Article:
Employee Economics

Ad agencies are about as labor intensive as businesses can be. As much as 60 cents of every fee or commission dollar that comes into an agency flows back out through the payroll department. When business picks up, agencies are compelled to hire just to get the work out the door; when the business tide ebbs, so does the staff count.

That’s why staffing levels are valuable indicators of a shop’s financial health. Adweek’s Report Card grades in the “financial” category include an analysis of revenue per employee—as a general rule, the higher that ratio, the more profitable the agency. More broadly, employment data from the Bureau of Labor Statistics provide a good (though lagging) picture of the ad industry’s health.

The graph below shows that the industry suffered a mild contraction in the early 1990s and then saw an amazingly rapid expansion from April 1994 to July 2000. There was a subsequent freefall, which is now over. The collective employee count climbed month-over-month for seven of the past 12 months, and the latest data shows that February advanced over January. The problem is that we haven’t seen a year-over-year improvement since April 2001, and the total employment figure of 164,00 is far below its dot-com peak of 207,400.

The recent slump was the longest in modern times. Because of the prolonged retrenching, agencies are now short on employees with three to five years’ experience. These journeymen are vital. Those agencies that are getting very busy very fast—20 percent of the shops rated in the Report Cards posted revenue gains of 20 percent or more last year, and the recovery was barely beginning—must pick up those folks wherever and however they can. That’s done by paying up.

Paying up for superstars is as common in advertising as it is in baseball—but bidding for midlevel employees isn’t, and that could have far-reaching effects. If the journeyman level merits a 20 percent bump, that will have a ripple effect, raising salaries up and down the line.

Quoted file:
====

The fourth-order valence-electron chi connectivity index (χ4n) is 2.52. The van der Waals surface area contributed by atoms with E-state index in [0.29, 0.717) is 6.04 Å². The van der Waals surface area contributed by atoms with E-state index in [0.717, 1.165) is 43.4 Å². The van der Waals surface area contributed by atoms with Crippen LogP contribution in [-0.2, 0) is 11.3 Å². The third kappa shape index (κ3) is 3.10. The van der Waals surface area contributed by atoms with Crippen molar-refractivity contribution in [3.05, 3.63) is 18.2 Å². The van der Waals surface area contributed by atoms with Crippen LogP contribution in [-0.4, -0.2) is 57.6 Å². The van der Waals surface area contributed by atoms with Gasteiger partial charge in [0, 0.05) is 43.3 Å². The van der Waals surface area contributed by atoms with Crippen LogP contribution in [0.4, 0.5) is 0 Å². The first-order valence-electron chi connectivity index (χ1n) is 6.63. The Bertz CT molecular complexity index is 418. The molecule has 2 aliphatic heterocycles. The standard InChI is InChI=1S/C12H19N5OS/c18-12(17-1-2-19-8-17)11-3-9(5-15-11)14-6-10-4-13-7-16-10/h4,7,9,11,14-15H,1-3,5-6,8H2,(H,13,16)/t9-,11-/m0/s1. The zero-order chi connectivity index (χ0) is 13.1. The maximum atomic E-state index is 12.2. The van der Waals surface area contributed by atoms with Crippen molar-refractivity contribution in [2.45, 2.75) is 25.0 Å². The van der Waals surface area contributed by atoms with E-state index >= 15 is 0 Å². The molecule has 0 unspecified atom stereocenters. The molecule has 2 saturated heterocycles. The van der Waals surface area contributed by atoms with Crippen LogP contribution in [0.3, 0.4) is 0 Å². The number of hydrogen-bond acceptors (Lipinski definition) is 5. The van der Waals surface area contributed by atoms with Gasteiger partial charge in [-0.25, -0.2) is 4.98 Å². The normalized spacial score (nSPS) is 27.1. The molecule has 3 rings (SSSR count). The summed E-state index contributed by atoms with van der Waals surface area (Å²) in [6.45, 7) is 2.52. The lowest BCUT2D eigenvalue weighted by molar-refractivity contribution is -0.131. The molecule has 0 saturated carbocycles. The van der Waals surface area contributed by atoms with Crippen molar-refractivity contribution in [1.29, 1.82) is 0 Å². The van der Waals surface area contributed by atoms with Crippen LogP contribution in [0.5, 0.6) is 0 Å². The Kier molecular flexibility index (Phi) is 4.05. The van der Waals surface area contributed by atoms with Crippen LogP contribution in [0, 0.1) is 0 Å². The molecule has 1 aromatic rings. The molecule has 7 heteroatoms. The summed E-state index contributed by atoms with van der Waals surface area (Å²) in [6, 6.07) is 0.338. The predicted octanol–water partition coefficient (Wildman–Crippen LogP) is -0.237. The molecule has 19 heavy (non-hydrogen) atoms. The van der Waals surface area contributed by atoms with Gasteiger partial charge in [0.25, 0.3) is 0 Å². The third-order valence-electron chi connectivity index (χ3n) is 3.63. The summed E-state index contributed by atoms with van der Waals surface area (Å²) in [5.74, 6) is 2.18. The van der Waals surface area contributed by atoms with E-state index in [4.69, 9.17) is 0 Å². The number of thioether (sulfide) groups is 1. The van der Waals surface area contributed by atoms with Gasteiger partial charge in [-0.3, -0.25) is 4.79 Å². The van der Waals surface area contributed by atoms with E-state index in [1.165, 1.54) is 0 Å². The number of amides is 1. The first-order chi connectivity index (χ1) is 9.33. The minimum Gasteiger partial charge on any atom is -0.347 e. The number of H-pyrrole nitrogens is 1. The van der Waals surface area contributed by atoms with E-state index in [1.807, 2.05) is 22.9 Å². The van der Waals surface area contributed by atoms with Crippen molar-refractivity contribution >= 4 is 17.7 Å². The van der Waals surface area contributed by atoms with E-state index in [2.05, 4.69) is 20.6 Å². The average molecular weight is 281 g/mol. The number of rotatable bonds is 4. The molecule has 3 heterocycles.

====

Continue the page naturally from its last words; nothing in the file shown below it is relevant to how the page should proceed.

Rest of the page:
Downward pressure on revenue (from consultants and procurement officers working over the compensation side of agency/client relationships), combined with upward pressure from costs will squeeze profits, which may start happening in about a year. (Right now, after three years of layoffs and hiring freezes, the industry is operating very economically. In the near term, profit margins will widen as revenues rise, which all indicators say is happening.) It’s a lot like standing at the rail watching a torpedo come in. There’s not a lot to be done.

Some (but not many) agencies used the recent slump as a cover for upgrading staff. Plenty of good senior adfolk were out on the street, victims of successive waves of downsizing. Agencies might have tried to keep the best of them, but that can require a major rejiggering of staff, which can have its own negative effects. As a result, there was (and still is) a lot of talent with 10-plus years of experience floating around, getting increasingly desperate for work.

Even when top management sees the opportunity to upgrade, the plan can be thwarted in the execution. Most hiring decisions are made by department heads, many of whom have survived several rounds of cutbacks. There they are, interviewing someone who’s as good as (maybe better than) they are, and willing to work for a fraction of their salary. Consciously or not, managers have to realize they may be bringing on board their own replacements should there be another round of cuts.